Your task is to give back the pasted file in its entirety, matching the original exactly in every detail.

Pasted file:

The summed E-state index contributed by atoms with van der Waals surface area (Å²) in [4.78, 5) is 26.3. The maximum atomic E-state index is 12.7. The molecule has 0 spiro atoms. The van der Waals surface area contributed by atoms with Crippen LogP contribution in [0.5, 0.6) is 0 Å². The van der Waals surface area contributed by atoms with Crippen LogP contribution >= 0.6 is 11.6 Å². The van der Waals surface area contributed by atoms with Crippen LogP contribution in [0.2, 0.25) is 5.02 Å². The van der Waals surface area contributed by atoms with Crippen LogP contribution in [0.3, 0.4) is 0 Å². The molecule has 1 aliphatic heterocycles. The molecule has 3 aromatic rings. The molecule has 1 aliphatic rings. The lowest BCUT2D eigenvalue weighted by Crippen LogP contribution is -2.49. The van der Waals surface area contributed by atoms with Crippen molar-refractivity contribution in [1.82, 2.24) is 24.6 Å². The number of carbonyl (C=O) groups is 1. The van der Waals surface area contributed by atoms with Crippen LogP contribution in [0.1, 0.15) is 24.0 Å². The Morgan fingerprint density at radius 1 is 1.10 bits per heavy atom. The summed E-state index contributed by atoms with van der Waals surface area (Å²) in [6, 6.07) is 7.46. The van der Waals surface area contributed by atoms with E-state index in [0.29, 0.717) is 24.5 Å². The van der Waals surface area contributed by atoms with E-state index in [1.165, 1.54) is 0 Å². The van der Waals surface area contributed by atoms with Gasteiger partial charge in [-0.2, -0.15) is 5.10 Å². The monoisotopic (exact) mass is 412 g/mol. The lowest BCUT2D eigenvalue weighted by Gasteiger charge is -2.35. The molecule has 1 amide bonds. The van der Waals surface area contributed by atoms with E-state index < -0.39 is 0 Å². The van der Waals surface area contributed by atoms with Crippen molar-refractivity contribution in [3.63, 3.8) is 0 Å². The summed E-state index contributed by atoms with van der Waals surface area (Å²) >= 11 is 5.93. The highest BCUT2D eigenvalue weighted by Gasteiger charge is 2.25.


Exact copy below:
The summed E-state index contributed by atoms with van der Waals surface area (Å²) in [4.78, 5) is 26.3. The maximum atomic E-state index is 12.7. The molecule has 0 spiro atoms. The van der Waals surface area contributed by atoms with Crippen LogP contribution in [0.5, 0.6) is 0 Å². The van der Waals surface area contributed by atoms with Crippen LogP contribution >= 0.6 is 11.6 Å². The van der Waals surface area contributed by atoms with Crippen LogP contribution in [0.2, 0.25) is 5.02 Å². The van der Waals surface area contributed by atoms with Crippen LogP contribution in [0.3, 0.4) is 0 Å². The molecule has 1 aliphatic heterocycles. The molecule has 3 aromatic rings. The molecule has 1 aliphatic rings. The lowest BCUT2D eigenvalue weighted by Crippen LogP contribution is -2.49. The van der Waals surface area contributed by atoms with Crippen molar-refractivity contribution in [1.82, 2.24) is 24.6 Å². The number of carbonyl (C=O) groups is 1. The van der Waals surface area contributed by atoms with Crippen LogP contribution in [0.1, 0.15) is 24.0 Å². The Morgan fingerprint density at radius 1 is 1.10 bits per heavy atom. The summed E-state index contributed by atoms with van der Waals surface area (Å²) in [6, 6.07) is 7.46. The van der Waals surface area contributed by atoms with E-state index in [0.29, 0.717) is 24.5 Å². The van der Waals surface area contributed by atoms with E-state index in [1.165, 1.54) is 0 Å². The van der Waals surface area contributed by atoms with Gasteiger partial charge in [-0.2, -0.15) is 5.10 Å². The monoisotopic (exact) mass is 412 g/mol. The lowest BCUT2D eigenvalue weighted by Gasteiger charge is -2.35. The molecule has 1 amide bonds. The van der Waals surface area contributed by atoms with E-state index < -0.39 is 0 Å². The van der Waals surface area contributed by atoms with Crippen molar-refractivity contribution in [3.63, 3.8) is 0 Å². The summed E-state index contributed by atoms with van der Waals surface area (Å²) >= 11 is 5.93. The highest BCUT2D eigenvalue weighted by Gasteiger charge is 2.25.